While I can’t say I’m sure I’d have the patience to get through one of those seminars, I commend the underlying purpose. We’ve relinquished the enjoyment of our food as we have other sensory and physical pleasures in our society. What’s sad is we don’t even realize it. We’ve written off the experience of honest to goodness dining. I’ll find myself at a good restaurant or a friend’s elaborate sit-down dinner celebration, and somebody (or bodies) will be checking their phones. (Is there an emoticon for this?) Our society seems to go ever further down the distractibility path, and our eating (like much else) is the worse for it.
The last couple of weeks I’ve written about the bad choices we tend to make and why. I’d tack this subject under the same header. The truth is, we sometimes make bad decisions because we give ourselves permission to “go unconscious,” as one expert in the article mentioned. We knowingly turn off all thought and let happen what will. It’s a “what happens in Vegas stays in Vegas” kind of mentality. In a bizarre persona splitting, we shoo the responsible self away. We send it off to the movies with a $20 bill and tell it to have a good time. At the end of the evening, it returns to find a tub of ice cream eaten or a chip bag empty. How could you have eaten the whole thing? Well, you took the night off, didn’t you? I’m all for a good Primal indulgence, but how is this owning our choices? Maybe we just don’t want to hear – to rationally witness – what’s really going through our subconscious in those hours.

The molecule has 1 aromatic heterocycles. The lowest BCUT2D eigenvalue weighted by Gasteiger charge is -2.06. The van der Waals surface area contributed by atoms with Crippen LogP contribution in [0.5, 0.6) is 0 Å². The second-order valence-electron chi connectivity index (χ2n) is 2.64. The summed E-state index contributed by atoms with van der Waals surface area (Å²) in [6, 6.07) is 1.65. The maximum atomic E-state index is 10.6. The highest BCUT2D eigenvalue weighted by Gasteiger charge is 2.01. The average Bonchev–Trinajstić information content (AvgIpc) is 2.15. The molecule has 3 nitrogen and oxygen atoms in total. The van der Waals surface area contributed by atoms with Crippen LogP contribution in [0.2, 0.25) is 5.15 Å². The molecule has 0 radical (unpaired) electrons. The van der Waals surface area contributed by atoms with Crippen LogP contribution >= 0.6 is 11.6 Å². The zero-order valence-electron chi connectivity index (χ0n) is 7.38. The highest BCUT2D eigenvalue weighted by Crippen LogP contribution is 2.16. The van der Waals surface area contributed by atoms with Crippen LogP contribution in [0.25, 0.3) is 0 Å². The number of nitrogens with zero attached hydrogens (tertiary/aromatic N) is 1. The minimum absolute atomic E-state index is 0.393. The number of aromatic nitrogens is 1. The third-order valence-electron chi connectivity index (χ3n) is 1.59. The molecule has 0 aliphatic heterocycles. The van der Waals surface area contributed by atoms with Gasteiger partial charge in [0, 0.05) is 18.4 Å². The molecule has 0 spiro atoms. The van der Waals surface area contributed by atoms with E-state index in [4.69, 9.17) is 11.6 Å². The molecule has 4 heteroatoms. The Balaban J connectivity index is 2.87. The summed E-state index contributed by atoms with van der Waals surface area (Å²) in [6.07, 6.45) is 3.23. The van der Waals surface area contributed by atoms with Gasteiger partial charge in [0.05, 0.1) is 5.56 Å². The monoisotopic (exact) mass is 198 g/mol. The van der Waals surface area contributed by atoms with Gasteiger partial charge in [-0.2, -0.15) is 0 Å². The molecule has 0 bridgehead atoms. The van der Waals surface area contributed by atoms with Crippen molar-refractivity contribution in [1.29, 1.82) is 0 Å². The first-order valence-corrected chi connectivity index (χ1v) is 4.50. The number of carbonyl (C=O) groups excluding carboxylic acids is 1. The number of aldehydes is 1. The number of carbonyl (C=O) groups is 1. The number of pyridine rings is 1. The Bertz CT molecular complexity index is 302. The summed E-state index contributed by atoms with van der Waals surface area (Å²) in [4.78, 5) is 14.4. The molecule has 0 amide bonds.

Which brings me to my main point about mindful eating… Yes, I appreciate the idea of savoring the eating experience – taking back dinner, so to speak. Many of us need this. In the early years with my kids, I felt like I never tasted a single thing I ate because it was all about mach speed if you wanted any caloric intake that day. I love the idea of accepting it as a fully sensory, personally nourishing, and even thought provoking exercise. Who couldn’t use that? But here’s the crux of it for me. If you wait to start thinking about your food until the first bite enters your mouth, you might be too late to the mindful party.